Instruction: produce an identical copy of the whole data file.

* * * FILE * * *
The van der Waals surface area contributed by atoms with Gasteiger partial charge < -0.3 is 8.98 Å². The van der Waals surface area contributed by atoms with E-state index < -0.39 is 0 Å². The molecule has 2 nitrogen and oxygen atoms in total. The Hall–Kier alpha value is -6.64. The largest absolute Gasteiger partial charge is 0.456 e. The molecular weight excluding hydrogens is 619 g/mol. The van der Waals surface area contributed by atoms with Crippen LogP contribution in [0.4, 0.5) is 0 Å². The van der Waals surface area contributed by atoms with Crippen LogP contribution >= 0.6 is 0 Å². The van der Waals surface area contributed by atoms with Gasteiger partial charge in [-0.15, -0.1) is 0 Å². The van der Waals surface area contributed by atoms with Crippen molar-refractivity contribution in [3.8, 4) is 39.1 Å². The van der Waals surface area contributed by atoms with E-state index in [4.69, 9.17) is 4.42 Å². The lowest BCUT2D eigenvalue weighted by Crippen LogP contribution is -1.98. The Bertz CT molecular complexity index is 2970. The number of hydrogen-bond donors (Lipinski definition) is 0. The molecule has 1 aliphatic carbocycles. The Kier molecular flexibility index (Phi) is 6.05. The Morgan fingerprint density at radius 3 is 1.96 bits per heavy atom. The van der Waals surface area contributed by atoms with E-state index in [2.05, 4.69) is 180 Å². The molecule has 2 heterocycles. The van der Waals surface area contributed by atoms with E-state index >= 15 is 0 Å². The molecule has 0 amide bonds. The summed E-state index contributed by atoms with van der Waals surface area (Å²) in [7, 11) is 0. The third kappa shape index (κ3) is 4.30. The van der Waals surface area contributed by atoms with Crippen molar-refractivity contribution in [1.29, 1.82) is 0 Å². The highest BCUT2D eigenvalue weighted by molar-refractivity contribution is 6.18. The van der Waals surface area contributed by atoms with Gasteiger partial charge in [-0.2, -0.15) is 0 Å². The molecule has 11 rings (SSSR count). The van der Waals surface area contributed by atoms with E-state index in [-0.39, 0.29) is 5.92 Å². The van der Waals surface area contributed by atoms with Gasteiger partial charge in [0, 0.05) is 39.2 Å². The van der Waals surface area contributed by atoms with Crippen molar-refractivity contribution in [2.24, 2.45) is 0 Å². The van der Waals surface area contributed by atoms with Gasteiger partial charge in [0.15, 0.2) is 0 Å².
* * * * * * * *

The van der Waals surface area contributed by atoms with Gasteiger partial charge < -0.3 is 8.98 Å². The van der Waals surface area contributed by atoms with E-state index < -0.39 is 0 Å². The molecule has 2 nitrogen and oxygen atoms in total. The Hall–Kier alpha value is -6.64. The largest absolute Gasteiger partial charge is 0.456 e. The molecular weight excluding hydrogens is 619 g/mol. The van der Waals surface area contributed by atoms with Crippen LogP contribution in [0.4, 0.5) is 0 Å². The van der Waals surface area contributed by atoms with Crippen LogP contribution >= 0.6 is 0 Å². The van der Waals surface area contributed by atoms with Gasteiger partial charge in [-0.15, -0.1) is 0 Å². The van der Waals surface area contributed by atoms with Crippen molar-refractivity contribution in [3.8, 4) is 39.1 Å². The van der Waals surface area contributed by atoms with E-state index in [4.69, 9.17) is 4.42 Å². The lowest BCUT2D eigenvalue weighted by Crippen LogP contribution is -1.98. The Bertz CT molecular complexity index is 2970. The number of hydrogen-bond donors (Lipinski definition) is 0. The molecule has 1 aliphatic carbocycles. The Kier molecular flexibility index (Phi) is 6.05. The Morgan fingerprint density at radius 3 is 1.96 bits per heavy atom. The van der Waals surface area contributed by atoms with E-state index in [2.05, 4.69) is 180 Å². The molecule has 2 heterocycles. The van der Waals surface area contributed by atoms with E-state index >= 15 is 0 Å². The molecule has 0 amide bonds. The summed E-state index contributed by atoms with van der Waals surface area (Å²) in [7, 11) is 0. The third kappa shape index (κ3) is 4.30. The van der Waals surface area contributed by atoms with Crippen molar-refractivity contribution in [1.29, 1.82) is 0 Å². The highest BCUT2D eigenvalue weighted by molar-refractivity contribution is 6.18. The van der Waals surface area contributed by atoms with Gasteiger partial charge in [-0.2, -0.15) is 0 Å². The molecule has 11 rings (SSSR count). The van der Waals surface area contributed by atoms with E-state index in [-0.39, 0.29) is 5.92 Å². The van der Waals surface area contributed by atoms with Gasteiger partial charge in [0, 0.05) is 39.2 Å². The van der Waals surface area contributed by atoms with Crippen molar-refractivity contribution in [2.24, 2.45) is 0 Å². The van der Waals surface area contributed by atoms with Gasteiger partial charge in [0.15, 0.2) is 0 Å².